Uranus has thirteen discernible rings but they are very dark and comprise very small particles in the range of 10^-6- 10^-3 metres. The composition of the rings may at one time have been part of a moon (or moons) that was shattered by high-speed collisions.
9. Neptune is the planet with the largest orbit around the sun. Which of the following is *NOT* true about this planet?

A year on Neptune takes 165 years with a day taking 16 Earth hours. Because it has an axial tilt of 28 degrees (Earth = 23.5 degrees), it has seasons but each season is forty years long! Even when Pluto was considered a planet, Pluto's orbit was so elliptical that Neptune was often still the most distant planet from the sun. This was the case between 1979 and 1999.

While Neptune is the smallest of the gas giants, it is actually more massive than Uranus by 18% which is because it has the highest density of the gas giants at 1.638 /cm3. The gravity of Neptune is only 17% stronger than Earth's but, of course, it would do you no good standing on Neptune. It has no rocky surface, and is just a ball of gas and ice (though it may have a rocky core). Even if you could stand on the planet, at minus 220 degrees Celsius, you would not be able to stand still as the winds on Neptune are a fierce 2100 km/hr or 1200 mph.

Neptune also has rings but they are not as prominent as Saturn's. Neptune has five rings, named after astronomers connected to discoveries about Neptune - Galle, Le Verrier, Lassell, Arago, and Adams. These rings are least 20% dust (up to 70%) The rest of the ring materials consist of small rocks.

The rings of Neptune are not old compared with the Solar System. There is a theory that Triton, the largest of Neptune's many moons, was a Kuiper belt object that was caught by Neptune's gravity as it spins in the opposite direction to the other Neptune satellites. Triton at some point will crash into Neptune and form another ring (but not in our lifetime or anytime soon in the next several hundred million years)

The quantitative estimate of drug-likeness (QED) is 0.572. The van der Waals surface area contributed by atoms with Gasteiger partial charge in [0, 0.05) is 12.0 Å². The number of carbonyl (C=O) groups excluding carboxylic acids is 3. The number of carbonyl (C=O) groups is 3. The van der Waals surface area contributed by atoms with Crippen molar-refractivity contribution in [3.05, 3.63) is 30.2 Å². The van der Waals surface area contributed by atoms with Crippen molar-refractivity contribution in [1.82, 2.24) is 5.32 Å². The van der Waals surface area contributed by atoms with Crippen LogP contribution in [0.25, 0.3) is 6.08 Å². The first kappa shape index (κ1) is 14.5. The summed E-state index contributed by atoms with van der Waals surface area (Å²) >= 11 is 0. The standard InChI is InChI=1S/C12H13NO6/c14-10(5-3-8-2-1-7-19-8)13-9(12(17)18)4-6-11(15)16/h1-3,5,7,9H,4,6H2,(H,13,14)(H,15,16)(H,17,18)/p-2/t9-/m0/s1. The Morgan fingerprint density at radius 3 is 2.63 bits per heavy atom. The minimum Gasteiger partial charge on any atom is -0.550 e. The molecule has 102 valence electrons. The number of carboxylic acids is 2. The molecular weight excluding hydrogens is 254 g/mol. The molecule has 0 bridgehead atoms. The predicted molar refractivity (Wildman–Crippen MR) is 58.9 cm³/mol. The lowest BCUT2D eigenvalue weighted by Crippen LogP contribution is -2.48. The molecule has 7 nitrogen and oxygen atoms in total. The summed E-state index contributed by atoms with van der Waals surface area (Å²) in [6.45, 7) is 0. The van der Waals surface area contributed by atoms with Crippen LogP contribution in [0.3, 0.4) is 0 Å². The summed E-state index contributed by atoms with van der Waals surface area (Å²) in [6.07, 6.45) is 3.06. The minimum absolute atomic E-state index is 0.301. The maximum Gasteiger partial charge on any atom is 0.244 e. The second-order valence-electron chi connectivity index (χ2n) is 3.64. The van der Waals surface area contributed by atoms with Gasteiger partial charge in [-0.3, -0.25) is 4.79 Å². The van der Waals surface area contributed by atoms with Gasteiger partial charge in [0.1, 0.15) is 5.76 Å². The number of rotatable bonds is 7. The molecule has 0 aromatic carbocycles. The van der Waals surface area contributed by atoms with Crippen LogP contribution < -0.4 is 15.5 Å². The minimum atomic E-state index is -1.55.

The Kuiper belt is a belt of icy/rocky bodies within the plane of the Solar System that extends beyond the orbit of Neptune. Named in 1992 after Dutch astronomer Gerard Kuiper, the belt was believed to be the reservoir of the short period comets. It contains over 100 000 KBOs (Kuiper Belt Objects) with Pluto, the largest KBO, considered one of these. The belt is 50 Astronomical Units wide (1AU = Distance from Sun to Earth). Its abrupt outer edge, at 50AU, lends weight to the theory that the belt pushed out to its present position as Neptune migrated outwards.

Beyond the Kuiper belt are scattered disc objects which have eccentric orbits and the dwarf planet Eris which is the size of Pluto and has at least one moon. Beyond that is the Oort Cloud which is a spherical shell of icy bodies surrounding the Solar System.
10. While this quiz has concentrated on planets circling the Sun, the Sun and its planetary entourage also orbit the Milky Way. Which of the following is closest to the time it takes for the Sun to orbit the Milky Way?